Temporary Help Services growth not only continued to slow, but slid could not get any forward traction and slid backwards a bit.
Private sector employers added 211,000 jobs in December after adding 270,000 in November and increasing 714,000 in October; as weak as December 2021’s performance was, a year ago the private sector declined by 274,000 jobs in December 2020.
The private Goods-producing sector added 54,000 jobs in December after gaining 72,000 in November and was up 82,000 in October.
- Manufacturing growth continued to slow with a gain of only 26,000 in December that followed November’s increase of 35,000 and October’s gain of 52,000.
- The Construction sector’s trend was similar with a gain of 22,000 in December, up 35,000 in November, and an increase of 44,000 in October.
- Mining and logging was up 6,000 in December, increased 2,000 in November, and up 4,000 in October.
The private Service-providing sector was up only 157,000 jobs in December after adding 198,000 in November but both those increases together were less than the 614,000 gain in October; a year ago in December 2020, it was down 356,000 jobs.
- The Retail trade sector removed 2,100 from its December job inventory that followed a decline of 13,300 in November; a year ago in December 2020, it had added 30,100.
- Hiring picked up slightly in the Wholesale trade sector that increased 13,700 in December that followed a gain of 11,200 in November.
- Transportation and warehousing continued to add jobs but at a slower pace with an increase of 18,700 in December after adding 42,200 in November; a year ago in December 2020, it was down 43,200.
- Financial activities continued to experience reductions in its job gains with an increase of only 8,000 in December, up 17,000 in November, and adding 28,000 in October; a year ago in December 2020, it was up 18,000.
- The Professional and business services sector continued to add jobs but at a diminishing rate with a gain of 43,000 in December after adding 72,000 in November hat followed an increase of 130,000 in October. Computer systems design and related services computed in 10,200 more jobs in December after adding 12,900 in November. Management and technical consulting services added 7,500 in December that followed an increase of 13,800 in November. Architectural and engineering services gained 8,600 jobs in December, which followed a 5,100 increase in November; perhaps as some firms anticipate more work when the infrastructure bill starts to work its way into practice.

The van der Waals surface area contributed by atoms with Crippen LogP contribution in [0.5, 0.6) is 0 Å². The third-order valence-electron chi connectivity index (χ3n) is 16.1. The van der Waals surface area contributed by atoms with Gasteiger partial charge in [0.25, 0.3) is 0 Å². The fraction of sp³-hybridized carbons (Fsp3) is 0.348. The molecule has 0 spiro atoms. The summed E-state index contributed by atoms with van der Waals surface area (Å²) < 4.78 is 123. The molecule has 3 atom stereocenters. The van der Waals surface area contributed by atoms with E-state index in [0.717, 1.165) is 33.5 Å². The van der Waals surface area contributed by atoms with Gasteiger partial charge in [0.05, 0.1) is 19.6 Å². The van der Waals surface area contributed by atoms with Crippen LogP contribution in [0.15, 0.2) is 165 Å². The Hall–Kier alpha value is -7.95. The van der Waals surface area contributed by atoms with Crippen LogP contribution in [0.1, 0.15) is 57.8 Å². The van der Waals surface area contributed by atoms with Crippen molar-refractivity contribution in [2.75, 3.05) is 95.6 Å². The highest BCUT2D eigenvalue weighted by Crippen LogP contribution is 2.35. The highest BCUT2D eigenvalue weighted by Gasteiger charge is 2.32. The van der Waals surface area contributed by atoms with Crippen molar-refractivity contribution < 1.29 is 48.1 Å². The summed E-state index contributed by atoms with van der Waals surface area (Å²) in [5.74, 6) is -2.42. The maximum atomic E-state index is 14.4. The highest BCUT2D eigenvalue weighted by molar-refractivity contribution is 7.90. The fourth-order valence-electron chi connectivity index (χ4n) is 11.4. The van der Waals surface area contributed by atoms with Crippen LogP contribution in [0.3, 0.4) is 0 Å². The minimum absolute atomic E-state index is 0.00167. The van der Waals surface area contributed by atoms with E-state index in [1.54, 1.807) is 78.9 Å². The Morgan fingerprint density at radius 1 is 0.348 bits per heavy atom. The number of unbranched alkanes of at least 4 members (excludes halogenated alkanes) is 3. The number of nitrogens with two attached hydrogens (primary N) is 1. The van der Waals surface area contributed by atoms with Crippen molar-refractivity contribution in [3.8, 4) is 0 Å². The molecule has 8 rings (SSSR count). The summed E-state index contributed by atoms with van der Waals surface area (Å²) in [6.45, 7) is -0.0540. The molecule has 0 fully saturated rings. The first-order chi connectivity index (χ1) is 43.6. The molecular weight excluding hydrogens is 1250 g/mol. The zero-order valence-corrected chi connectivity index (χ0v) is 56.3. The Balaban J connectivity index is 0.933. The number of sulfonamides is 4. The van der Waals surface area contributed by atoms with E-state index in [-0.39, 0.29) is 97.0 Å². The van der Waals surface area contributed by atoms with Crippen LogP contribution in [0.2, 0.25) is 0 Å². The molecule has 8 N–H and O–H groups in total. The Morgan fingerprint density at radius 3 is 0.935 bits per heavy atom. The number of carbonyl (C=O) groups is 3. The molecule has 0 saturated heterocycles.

- The entire private Education and health services sector was up 10,000 in December. Home health care services recovered by adding 1,200 jobs in December after declining by 2,600 in November.
- The entire Leisure and hospitality sector was up 53,000 in December after adding 41,000 in November.
The total number of Government jobs declined by 12,000. The Federal government was down 2,000 in December. State government flat with the gain in state government education making up for the losses elsewhere while local government declined a total of 10,000 jobs with declines both in and outside of local education.
Temporary Help Services Roundup
Temporary Help Services appears to be on a consistent, but decelerating, trend that slipped into negative territory in December with a loss of 1,600 jobs in December to 2,787,700, which was a 0.1 percent sequential decline but was still up 6.4 percent from December 2020.
For a chart of THS jobs compared to all nonfarm jobs, click here.
(if charts are unclear, click on it to open in a browser window)
Although subject to revisions and the Bureau of Labor Statistic’s annual benchmarking process with data to be published next month, we can estimate that temporary help services, which had declined 16.3 percent in 2020, was up about 10.5 percent in 2021.
In December 2021, temporary help services market share, or its portion of all jobs, was 1.8716 percent down from 1.8751 the previous month. A year ago in December 2020, it was 1.8390 percent and two years ago in December 2019 it was 1.9434 percent. BTW, THS’s zenith was in April 2018 when it was 2.0184 percent.
The unemployment rate fell 0.3 percent to 3.9 percent in December after declining 0.4 percent to 4.2 percent in November. In February 2020 before the pandemic started to affect the employment situation, it was 3.5 percent.
The labor force grew by only 168,000 while there were 651,000 more employed persons, and 483,000 fewer unemployed persons. The workforce participation rate was unchanged at 61.9 percent and the employment-population ratio increased 0.2 to 59.5. Those considered as not in the labor force declined by only 60,000 after dropping 396,000 in November. We cannot help but speculate could the ending of the enhanced unemployment benefits have moved into the workplace?